Good morning! As part of my work with FORM I’ve been privileged to write about many clever artists and jaw-droppingly beautiful artworks, including those by West Australian Indigenous artists. FORM has collaborated extensively with many established and emerging WA Indigenous art centres and artists and one of the ‘littlest’ art centres (in terms of newness) is Spinifex Hill Artists based in Port Hedland in the Pilbara. The group formed several years ago in an arts development project run by FORM and since then they have launched a handful of exhibitions and sell their work through regional markets such as the Port Hedland West End Markets.
I wrote a piece about one of Spinifex Hill Artists’ exhibitions back in 2010 and recently rediscovered it among my files, so I thought it was worth sharing – you can flick through the entire exhibition catalogue (including my story – Invisible Histories) HERE.
Spinifex Hill Artists also have their own blog – HERE.
*Catalogue images Copyright and courtesy of FORM; artworks Copyright the individual artists. Book design by Amy Moffatt.
Hello! It’s a breezy, humid Sunday here; the perfect kind of day to pop up a piece I wrote at the start of the year about one of my favourite West Australian painters, Larry Mitchell. His work is so meticulous and evocative and it perfectly captures the character of a place. I wrote this essay and produced the publication it lives in as part of my work at FORM - in fact this project was the last I worked on before having my baby – I worked on it from home in the latter stages of my pregnancy. The talented Sandra Elms designed the book and it was part of a stunning exhibition at FORM, Larry Mitchell: The Pilbara Project, and fantastic bigger project about Western Australian desert and outback life called The Pilbara Project.I’ve also included a few layouts from the book as a teaser (available from FORM).
I have always loved this painting by French artist Louise Élisabeth Vigée Le Brun, titled Madame Vigée-Lebrun et sa fille. It was painted in 1789 but it looks so modern and fresh to me; I think because of the genuine tenderness and liveliness of mother and baby. Since having my own child I’ve become unsurprisingly fascinated by mother and child paintings and while they are beautiful, accomplished paintings I have found some of them to be somehow lacking in genuine ‘motherlove’ – the faces are too formal or too perfectly serene, for example. But this one, to me at least, describes just perfectly that unassuming sense love a mother shows for her child.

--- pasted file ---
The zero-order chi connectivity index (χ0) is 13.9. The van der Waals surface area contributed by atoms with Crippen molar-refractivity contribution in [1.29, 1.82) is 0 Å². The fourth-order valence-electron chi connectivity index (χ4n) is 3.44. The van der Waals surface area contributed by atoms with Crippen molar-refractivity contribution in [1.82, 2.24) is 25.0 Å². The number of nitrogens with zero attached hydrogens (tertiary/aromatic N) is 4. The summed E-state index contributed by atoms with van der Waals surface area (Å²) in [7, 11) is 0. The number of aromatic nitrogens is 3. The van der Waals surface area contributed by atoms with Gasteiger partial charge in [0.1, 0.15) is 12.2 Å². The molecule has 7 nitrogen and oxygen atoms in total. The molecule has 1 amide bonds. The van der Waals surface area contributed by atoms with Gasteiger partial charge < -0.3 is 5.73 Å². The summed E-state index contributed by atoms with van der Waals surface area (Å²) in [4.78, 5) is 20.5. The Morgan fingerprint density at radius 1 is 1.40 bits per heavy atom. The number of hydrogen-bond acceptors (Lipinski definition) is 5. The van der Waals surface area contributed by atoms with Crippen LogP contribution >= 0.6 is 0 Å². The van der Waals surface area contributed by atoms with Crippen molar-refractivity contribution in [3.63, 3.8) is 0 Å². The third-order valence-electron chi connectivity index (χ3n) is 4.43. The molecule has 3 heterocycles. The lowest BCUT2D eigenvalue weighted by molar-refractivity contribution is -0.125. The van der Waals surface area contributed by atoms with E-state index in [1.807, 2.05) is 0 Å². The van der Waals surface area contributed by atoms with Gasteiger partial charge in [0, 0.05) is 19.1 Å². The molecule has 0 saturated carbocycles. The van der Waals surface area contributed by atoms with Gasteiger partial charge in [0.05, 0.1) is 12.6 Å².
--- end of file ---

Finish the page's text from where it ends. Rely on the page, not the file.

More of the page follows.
I came across this gorgeous project via Wit + Delight:From Cover to Cover is a pet project by designer Jenny Volvovskiin which she envisions and designs a cover for every book she reads. She has read and imagined a few of my own favourite novels (her covers for these are featured below – yes, I confess to a love of Agatha Christie) and I love her aesthetic, which flits between a sort of simplified, stylised pop and beautifully fluid and romantic.
As a writer and reader I’ve always placed great stock in the cover of a novel. I despise novels adapted to film that feature a film still on their cover – I think because the novel existed before the movie and continues to exist in its own right, as its own entity, therefore should have an independent cover. But of course I understand the leverage this affiliation would create for the writer so really who am I to lament? But I digress … for me a novel is like a satisfyingly neat rectangular box that, when opened, allows me to access entirely new worlds. A novel is an adventure and the physical book is the touchstone. So a compelling cover not only sells a novel to me, but it exists as an object of beauty, wonder and intrigue that reminds me of the adventures to be had, the adventures already had. There is something so winsome about that, don’t you think?